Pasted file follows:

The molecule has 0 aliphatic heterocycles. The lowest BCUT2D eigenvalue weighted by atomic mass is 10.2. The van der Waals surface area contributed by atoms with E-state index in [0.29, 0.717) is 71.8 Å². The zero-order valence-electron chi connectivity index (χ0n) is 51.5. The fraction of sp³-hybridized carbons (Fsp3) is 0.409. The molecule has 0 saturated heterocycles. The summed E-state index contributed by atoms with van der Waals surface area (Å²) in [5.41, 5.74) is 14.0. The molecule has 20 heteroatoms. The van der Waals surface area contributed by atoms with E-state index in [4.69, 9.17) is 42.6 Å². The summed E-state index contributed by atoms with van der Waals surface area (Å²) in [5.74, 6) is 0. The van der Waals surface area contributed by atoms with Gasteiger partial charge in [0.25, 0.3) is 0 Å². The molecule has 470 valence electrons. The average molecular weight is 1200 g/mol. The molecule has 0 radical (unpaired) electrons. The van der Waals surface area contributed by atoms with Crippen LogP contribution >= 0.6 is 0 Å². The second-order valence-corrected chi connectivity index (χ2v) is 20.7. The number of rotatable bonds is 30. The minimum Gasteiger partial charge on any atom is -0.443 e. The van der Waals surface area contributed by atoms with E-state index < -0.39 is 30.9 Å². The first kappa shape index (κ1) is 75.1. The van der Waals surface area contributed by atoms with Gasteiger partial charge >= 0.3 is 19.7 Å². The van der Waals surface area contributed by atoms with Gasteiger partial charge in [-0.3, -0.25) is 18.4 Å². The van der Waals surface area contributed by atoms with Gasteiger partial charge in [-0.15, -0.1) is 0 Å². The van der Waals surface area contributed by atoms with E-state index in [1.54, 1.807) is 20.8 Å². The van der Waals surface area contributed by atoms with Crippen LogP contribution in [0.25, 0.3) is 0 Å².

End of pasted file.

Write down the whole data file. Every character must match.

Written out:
The molecule has 0 aliphatic heterocycles. The lowest BCUT2D eigenvalue weighted by atomic mass is 10.2. The van der Waals surface area contributed by atoms with E-state index in [0.29, 0.717) is 71.8 Å². The zero-order valence-electron chi connectivity index (χ0n) is 51.5. The fraction of sp³-hybridized carbons (Fsp3) is 0.409. The molecule has 0 saturated heterocycles. The summed E-state index contributed by atoms with van der Waals surface area (Å²) in [5.41, 5.74) is 14.0. The molecule has 20 heteroatoms. The van der Waals surface area contributed by atoms with E-state index in [4.69, 9.17) is 42.6 Å². The summed E-state index contributed by atoms with van der Waals surface area (Å²) in [5.74, 6) is 0. The van der Waals surface area contributed by atoms with Gasteiger partial charge in [0.25, 0.3) is 0 Å². The molecule has 470 valence electrons. The average molecular weight is 1200 g/mol. The molecule has 0 radical (unpaired) electrons. The van der Waals surface area contributed by atoms with Crippen LogP contribution >= 0.6 is 0 Å². The second-order valence-corrected chi connectivity index (χ2v) is 20.7. The number of rotatable bonds is 30. The minimum Gasteiger partial charge on any atom is -0.443 e. The van der Waals surface area contributed by atoms with E-state index < -0.39 is 30.9 Å². The first kappa shape index (κ1) is 75.1. The van der Waals surface area contributed by atoms with Gasteiger partial charge >= 0.3 is 19.7 Å². The van der Waals surface area contributed by atoms with Gasteiger partial charge in [-0.3, -0.25) is 18.4 Å². The van der Waals surface area contributed by atoms with Gasteiger partial charge in [-0.15, -0.1) is 0 Å². The van der Waals surface area contributed by atoms with E-state index in [1.54, 1.807) is 20.8 Å². The van der Waals surface area contributed by atoms with Crippen LogP contribution in [0.25, 0.3) is 0 Å².